Assembly and biochemical properties of a human chaperone/co-chaperone protein complex

Vydyanath, A. 2010. Assembly and biochemical properties of a human chaperone/co-chaperone protein complex. PhD thesis University of Westminster School of Life Sciences

TitleAssembly and biochemical properties of a human chaperone/co-chaperone protein complex
TypePhD thesis
AuthorsVydyanath, A.

The 70kDa members of the heat shock protein family (eg. Hsp70) function as

molecular chaperones by binding to exposed hydrophobic patches on nascent

polypeptides forming non-covalent interactions, thereby preventing their aggregation

and facilitating their proper folding. The folding reaction comprises of cyclic binding

and release of the unfolded substrate powered by ATP hydrolysis. Hsp70 requires the

assistance of a co-chaperone, generally provided by the Hsp40 group of proteins, for

the cycle of protein folding. Biochemical analyses have mapped the possible sites of

interaction between the Hsp70 and Hsp40 proteins and predicted a bipartite mode of

interaction between Hsp70 and Hsp40. However, structural investigations into the

mechanistic features of the folding cycle have been hampered by the transient nature of

interaction. The underlying theme for this work was to therefore structurally

understand the assembly of Hsp70 proteins with the Hsp40 co-chaperones as a

complex during the Hsp70-assisted folding cycle. This study was carried out using

human Hsc70 and HSJ1b as representatives of the Hsp70 and Hsp40 families

respectively. The first step to understand this co-operation was to develop a strategy to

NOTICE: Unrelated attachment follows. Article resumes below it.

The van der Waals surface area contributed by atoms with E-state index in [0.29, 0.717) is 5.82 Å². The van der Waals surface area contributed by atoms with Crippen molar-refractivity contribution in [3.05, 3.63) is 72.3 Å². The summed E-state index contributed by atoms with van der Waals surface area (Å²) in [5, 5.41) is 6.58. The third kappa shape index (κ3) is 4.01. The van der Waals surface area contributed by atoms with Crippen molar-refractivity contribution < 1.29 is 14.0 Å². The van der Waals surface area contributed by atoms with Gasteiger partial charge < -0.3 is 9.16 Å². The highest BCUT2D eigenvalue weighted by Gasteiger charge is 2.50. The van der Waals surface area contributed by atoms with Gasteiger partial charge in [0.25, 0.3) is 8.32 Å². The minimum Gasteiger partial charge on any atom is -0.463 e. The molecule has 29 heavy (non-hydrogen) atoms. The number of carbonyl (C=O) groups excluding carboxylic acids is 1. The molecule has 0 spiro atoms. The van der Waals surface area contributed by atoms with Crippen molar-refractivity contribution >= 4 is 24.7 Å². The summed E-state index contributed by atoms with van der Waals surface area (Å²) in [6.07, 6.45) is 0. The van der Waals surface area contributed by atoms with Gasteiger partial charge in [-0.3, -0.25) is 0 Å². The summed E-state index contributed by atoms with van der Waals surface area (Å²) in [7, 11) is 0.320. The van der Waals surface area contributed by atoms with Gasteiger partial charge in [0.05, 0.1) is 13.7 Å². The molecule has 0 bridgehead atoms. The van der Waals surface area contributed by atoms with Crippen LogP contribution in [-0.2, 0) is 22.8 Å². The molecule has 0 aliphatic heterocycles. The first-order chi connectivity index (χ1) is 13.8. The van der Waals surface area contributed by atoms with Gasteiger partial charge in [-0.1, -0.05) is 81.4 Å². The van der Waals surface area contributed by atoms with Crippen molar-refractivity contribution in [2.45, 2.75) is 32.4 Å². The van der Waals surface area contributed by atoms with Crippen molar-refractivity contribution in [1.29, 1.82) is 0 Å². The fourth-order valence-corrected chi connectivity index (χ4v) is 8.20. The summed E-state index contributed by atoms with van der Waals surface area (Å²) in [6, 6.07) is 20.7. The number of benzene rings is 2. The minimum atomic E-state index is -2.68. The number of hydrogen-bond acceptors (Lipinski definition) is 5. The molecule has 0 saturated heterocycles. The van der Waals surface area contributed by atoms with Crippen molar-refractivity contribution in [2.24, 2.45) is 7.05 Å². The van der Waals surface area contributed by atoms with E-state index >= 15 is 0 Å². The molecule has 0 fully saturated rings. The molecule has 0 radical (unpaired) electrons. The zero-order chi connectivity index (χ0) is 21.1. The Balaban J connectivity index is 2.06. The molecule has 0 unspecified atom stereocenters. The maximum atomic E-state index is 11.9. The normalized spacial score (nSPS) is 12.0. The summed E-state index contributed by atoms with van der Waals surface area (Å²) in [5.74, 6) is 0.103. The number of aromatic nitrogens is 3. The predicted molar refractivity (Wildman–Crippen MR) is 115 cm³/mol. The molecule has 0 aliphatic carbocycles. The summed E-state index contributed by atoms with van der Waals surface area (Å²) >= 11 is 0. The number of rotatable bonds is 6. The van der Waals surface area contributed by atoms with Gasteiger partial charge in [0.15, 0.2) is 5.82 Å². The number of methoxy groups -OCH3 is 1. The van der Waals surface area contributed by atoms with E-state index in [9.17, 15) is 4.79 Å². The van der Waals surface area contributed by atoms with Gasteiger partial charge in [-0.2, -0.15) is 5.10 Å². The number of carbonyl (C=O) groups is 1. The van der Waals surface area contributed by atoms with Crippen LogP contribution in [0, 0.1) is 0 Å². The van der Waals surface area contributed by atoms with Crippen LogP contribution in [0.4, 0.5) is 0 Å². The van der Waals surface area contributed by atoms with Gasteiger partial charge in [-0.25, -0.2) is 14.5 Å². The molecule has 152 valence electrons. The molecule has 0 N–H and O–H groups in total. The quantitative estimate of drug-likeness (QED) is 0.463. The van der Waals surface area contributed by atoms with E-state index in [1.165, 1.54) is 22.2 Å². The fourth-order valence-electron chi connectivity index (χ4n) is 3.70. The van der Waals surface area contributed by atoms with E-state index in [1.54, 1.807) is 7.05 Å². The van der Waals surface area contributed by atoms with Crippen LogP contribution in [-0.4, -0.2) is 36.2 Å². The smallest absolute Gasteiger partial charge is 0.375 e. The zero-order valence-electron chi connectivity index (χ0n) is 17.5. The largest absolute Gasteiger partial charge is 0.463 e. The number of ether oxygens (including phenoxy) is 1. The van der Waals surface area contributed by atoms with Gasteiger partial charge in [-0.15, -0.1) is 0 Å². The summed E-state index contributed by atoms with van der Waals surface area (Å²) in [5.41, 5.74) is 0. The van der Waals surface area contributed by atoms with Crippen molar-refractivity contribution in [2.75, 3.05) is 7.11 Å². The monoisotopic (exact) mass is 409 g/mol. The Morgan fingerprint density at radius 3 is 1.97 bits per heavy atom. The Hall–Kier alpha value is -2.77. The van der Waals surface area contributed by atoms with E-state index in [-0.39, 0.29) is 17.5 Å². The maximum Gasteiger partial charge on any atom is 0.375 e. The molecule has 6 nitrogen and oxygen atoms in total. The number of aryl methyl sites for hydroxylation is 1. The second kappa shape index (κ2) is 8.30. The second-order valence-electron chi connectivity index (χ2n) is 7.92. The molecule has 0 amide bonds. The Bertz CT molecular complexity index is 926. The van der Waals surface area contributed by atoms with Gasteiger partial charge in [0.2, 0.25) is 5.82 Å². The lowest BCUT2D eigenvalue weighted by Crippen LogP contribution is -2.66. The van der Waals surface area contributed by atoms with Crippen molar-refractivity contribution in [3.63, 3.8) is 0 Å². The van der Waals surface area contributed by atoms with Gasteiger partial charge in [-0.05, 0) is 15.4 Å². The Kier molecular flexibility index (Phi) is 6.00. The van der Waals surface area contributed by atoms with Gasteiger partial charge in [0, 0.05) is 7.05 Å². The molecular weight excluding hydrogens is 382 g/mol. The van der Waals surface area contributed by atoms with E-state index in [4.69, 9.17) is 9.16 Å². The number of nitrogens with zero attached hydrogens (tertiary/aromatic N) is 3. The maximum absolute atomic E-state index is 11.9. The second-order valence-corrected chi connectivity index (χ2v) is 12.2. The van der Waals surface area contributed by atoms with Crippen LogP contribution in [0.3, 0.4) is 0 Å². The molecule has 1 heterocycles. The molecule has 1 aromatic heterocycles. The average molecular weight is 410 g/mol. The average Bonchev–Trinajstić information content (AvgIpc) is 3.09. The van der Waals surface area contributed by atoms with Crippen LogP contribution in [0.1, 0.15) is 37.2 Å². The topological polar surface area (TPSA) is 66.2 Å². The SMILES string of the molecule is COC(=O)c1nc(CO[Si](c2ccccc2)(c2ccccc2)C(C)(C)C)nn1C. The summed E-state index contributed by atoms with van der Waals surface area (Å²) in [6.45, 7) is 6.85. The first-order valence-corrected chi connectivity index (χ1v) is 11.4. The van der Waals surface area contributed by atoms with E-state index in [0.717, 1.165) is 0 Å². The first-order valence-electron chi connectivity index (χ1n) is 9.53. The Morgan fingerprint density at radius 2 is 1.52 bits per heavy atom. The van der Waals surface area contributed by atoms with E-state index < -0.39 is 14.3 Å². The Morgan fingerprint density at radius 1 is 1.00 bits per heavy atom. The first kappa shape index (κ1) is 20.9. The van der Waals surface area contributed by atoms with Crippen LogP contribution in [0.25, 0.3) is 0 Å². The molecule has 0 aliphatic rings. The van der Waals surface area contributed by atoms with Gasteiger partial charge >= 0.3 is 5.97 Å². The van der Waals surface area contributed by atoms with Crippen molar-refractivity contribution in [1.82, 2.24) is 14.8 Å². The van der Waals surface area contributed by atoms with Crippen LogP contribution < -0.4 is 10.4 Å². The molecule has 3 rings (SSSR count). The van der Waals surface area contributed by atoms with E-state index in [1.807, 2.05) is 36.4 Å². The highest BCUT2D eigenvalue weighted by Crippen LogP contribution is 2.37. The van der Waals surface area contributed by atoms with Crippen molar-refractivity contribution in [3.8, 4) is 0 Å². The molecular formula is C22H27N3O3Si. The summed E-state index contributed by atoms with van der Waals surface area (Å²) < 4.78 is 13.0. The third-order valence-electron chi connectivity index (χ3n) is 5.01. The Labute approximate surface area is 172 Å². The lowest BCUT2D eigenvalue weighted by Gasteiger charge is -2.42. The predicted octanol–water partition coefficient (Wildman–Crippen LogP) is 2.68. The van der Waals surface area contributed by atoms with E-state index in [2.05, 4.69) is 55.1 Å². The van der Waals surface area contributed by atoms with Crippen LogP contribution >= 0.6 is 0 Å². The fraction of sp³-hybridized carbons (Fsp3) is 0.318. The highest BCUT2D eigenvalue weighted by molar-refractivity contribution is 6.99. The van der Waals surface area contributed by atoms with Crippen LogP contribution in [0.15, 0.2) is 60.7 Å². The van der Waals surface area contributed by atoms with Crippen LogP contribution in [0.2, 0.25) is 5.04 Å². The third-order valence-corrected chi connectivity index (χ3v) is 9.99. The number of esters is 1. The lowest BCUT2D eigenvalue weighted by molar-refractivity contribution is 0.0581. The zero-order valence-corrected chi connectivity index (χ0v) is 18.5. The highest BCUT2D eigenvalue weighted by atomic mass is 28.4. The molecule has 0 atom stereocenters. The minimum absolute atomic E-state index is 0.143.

isolate a complex of Hsc70 and HSJ1b suitable for structural studies. Previous studies

have reconstituted the Hsp70/Hsp40 complex in vitro by combining the two proteins in

molar ratios in the presence of ATP. In this work a co-expression system was

developed and a recombinant form of the human Hsc70/HSJ1b complex was

successfully purified using a bacterial expression system. Biochemical characterisation

revealed that this chaperone complex can protect ~85% of substrate protein from

thermal aggregation. Gel filtration analysis revealed that the complex was composed of

a heterogenous mix of ~220 kDa and hetero-oligomeric co-polymer species. Analytical

ultracentrifugation confirmed that these hetero-oligomeric co-polymer species were

not aggregates, and molecular weight for this species was estimated to be 1.1 MDa.

These two species represent potentially two different states of association between

Hsc70 and HSJ1b. ATP and heat treatment at 42oC with luciferase were identified as

factors which promote the conversion of the oligomeric Hsc70/HSJ1b species to the

~220 kDa Hsc70/HSJ1b species. Domain variants of Hsc70 were then generated and

their ability to complex with HSJ1b was investigated. Using these Hsc70 domain

variants, the region on Hsc70 paramount for polymerisation was identified. The C-terminal 10 kDa lid region was found to be essential for the chaperone/co-chaperone

interaction, since the removal of this zone alters binding, function and conformational

properties of the Hsc70 and HSJ1b interaction. X-ray crystallography studies on the

full length and the domain complexes were carried out, leading to the structure of the

apo form of the nucleotide binding domain of Hsc70. Preliminary electron microscopy

(EM) analysis was undertaken of the recombinant Hsc70/HSJ1b complex. The

preliminary results from negative staining revealed mostly circular particles and were

extremely encouraging. Currently work is being carried out to improve sample

homogeneity, which will facilitate further EM studies. Thus the recombinant complex

generated in this study is an attractive tool to further our understanding of the

functional and structural features of the interactions of Hsp70 with Hsp40.

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